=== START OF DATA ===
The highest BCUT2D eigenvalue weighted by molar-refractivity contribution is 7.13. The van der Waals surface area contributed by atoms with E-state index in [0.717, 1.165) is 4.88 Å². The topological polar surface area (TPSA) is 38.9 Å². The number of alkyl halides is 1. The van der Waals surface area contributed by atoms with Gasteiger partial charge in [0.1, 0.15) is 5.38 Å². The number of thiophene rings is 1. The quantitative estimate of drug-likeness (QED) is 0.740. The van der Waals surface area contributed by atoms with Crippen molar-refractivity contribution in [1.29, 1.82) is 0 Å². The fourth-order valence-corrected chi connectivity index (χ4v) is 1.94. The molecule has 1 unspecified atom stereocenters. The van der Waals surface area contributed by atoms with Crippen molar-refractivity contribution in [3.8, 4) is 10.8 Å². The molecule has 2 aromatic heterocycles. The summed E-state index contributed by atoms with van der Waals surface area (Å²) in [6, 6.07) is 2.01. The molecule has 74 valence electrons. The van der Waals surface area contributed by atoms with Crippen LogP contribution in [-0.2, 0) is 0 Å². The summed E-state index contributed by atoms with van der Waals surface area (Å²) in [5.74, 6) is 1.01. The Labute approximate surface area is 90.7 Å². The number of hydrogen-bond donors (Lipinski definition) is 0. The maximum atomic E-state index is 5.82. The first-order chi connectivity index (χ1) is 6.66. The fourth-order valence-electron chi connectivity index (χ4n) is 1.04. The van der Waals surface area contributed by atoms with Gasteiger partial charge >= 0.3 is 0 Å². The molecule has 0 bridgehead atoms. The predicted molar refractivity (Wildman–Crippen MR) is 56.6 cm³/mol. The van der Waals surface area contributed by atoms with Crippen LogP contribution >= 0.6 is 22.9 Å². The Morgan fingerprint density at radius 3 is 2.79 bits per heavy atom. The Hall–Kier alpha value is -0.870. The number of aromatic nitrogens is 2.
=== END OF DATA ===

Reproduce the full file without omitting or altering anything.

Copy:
The highest BCUT2D eigenvalue weighted by molar-refractivity contribution is 7.13. The van der Waals surface area contributed by atoms with E-state index in [0.717, 1.165) is 4.88 Å². The topological polar surface area (TPSA) is 38.9 Å². The number of alkyl halides is 1. The van der Waals surface area contributed by atoms with Gasteiger partial charge in [0.1, 0.15) is 5.38 Å². The number of thiophene rings is 1. The quantitative estimate of drug-likeness (QED) is 0.740. The van der Waals surface area contributed by atoms with Crippen molar-refractivity contribution in [1.29, 1.82) is 0 Å². The fourth-order valence-corrected chi connectivity index (χ4v) is 1.94. The molecule has 1 unspecified atom stereocenters. The van der Waals surface area contributed by atoms with Crippen molar-refractivity contribution in [3.8, 4) is 10.8 Å². The molecule has 2 aromatic heterocycles. The summed E-state index contributed by atoms with van der Waals surface area (Å²) in [6, 6.07) is 2.01. The molecule has 74 valence electrons. The van der Waals surface area contributed by atoms with Crippen LogP contribution in [-0.2, 0) is 0 Å². The summed E-state index contributed by atoms with van der Waals surface area (Å²) in [5.74, 6) is 1.01. The Labute approximate surface area is 90.7 Å². The number of hydrogen-bond donors (Lipinski definition) is 0. The maximum atomic E-state index is 5.82. The first-order chi connectivity index (χ1) is 6.66. The fourth-order valence-electron chi connectivity index (χ4n) is 1.04. The van der Waals surface area contributed by atoms with Gasteiger partial charge >= 0.3 is 0 Å². The molecule has 0 bridgehead atoms. The predicted molar refractivity (Wildman–Crippen MR) is 56.6 cm³/mol. The van der Waals surface area contributed by atoms with Crippen LogP contribution >= 0.6 is 22.9 Å². The Morgan fingerprint density at radius 3 is 2.79 bits per heavy atom. The Hall–Kier alpha value is -0.870. The number of aromatic nitrogens is 2.